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HIV Study is Chilling to Black College Campuses
  Atlanta Journal-Constitution
Feb 11, 2004
David Wahlberg
A study revealing an HIV outbreak among black male college students in North Carolina has caused concern among Atlanta educators and student leaders. A new testing method initiated in North Carolina in 2002 led to the discovery of 84 newly infected male college students, 73 of whom were black. Sixty-seven of the black men had sex with men; 27 also had female partners.
Desmond Drummer, president of a student health association at Atlanta's Morehouse College, said people at his school did not want to "face the facts" about black males who have sex with men "on the down low" because of anti-gay sentiment. Such men may put their girlfriends at risk for HIV. At Atlanta's Spelman College, a predominantly black women's school, HIV education is included in first-year orientation, said Brenda Dalton, director of student health services. Georgia State University sponsors HIV/STD prevention efforts, but none targeted specifically to black students, said Becky Laurens, director of the student health clinic.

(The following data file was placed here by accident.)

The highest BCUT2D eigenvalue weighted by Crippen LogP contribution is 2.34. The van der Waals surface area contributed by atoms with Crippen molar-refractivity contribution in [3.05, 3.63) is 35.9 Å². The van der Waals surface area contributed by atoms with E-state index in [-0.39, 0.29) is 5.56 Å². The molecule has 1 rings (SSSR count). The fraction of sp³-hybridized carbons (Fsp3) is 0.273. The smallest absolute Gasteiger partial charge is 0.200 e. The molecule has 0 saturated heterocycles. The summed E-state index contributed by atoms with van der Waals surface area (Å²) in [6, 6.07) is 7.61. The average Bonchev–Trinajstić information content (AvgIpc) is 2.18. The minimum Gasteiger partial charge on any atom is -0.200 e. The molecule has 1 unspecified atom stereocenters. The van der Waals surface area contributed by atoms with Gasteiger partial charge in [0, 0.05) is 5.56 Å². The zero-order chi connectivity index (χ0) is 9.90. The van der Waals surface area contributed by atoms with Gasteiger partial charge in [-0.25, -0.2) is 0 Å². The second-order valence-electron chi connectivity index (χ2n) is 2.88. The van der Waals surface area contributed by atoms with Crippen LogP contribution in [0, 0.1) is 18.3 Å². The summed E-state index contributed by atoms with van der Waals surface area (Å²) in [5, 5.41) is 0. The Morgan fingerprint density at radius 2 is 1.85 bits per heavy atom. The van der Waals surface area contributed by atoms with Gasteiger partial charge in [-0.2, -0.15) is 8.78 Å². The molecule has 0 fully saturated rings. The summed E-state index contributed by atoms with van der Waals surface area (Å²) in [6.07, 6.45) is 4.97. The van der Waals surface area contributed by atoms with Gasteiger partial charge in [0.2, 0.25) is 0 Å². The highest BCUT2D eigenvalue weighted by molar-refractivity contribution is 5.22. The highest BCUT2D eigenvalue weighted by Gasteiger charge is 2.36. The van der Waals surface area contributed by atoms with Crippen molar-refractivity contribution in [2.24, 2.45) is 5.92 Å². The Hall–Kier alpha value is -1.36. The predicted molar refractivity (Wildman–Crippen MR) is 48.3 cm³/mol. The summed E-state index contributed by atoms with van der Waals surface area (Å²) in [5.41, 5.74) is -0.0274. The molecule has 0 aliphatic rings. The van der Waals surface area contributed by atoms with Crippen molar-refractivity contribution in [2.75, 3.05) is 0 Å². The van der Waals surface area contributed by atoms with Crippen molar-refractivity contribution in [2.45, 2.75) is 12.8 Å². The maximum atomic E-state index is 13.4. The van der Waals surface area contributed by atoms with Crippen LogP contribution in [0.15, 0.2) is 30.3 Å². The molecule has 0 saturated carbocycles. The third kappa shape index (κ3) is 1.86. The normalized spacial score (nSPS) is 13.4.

The National Association for Equal Opportunity in Higher Education, which represents 120 historically black colleges and universities, launched a "Stop the Silence" campaign a year and a
half ago to encourage HIV discussion, and added a Web site last year.
Ronald Bass, executive director of Someone Cares, a Smyrna AIDS awareness agency, said another issue is that men who do not use condoms with their girlfriends early on may be reluctant to start using them after they begin having sex with men or find out they have HIV.
Dr. Lisa Fitzpatrick, director of CDC's HIV/AIDS Research Initiative, who assisted with the North Carolina research, said many black people still view HIV as a gay white man's issue. Fitzpatrick said, "We're very concerned that this is not unique to North Carolina. This needs to be addressed throughout the South, and probably throughout the country."
Students and the presidents of North Carolina's 11 historically black colleges will gather at North Carolina Central University in Durham March 19-21 to discuss the issue.
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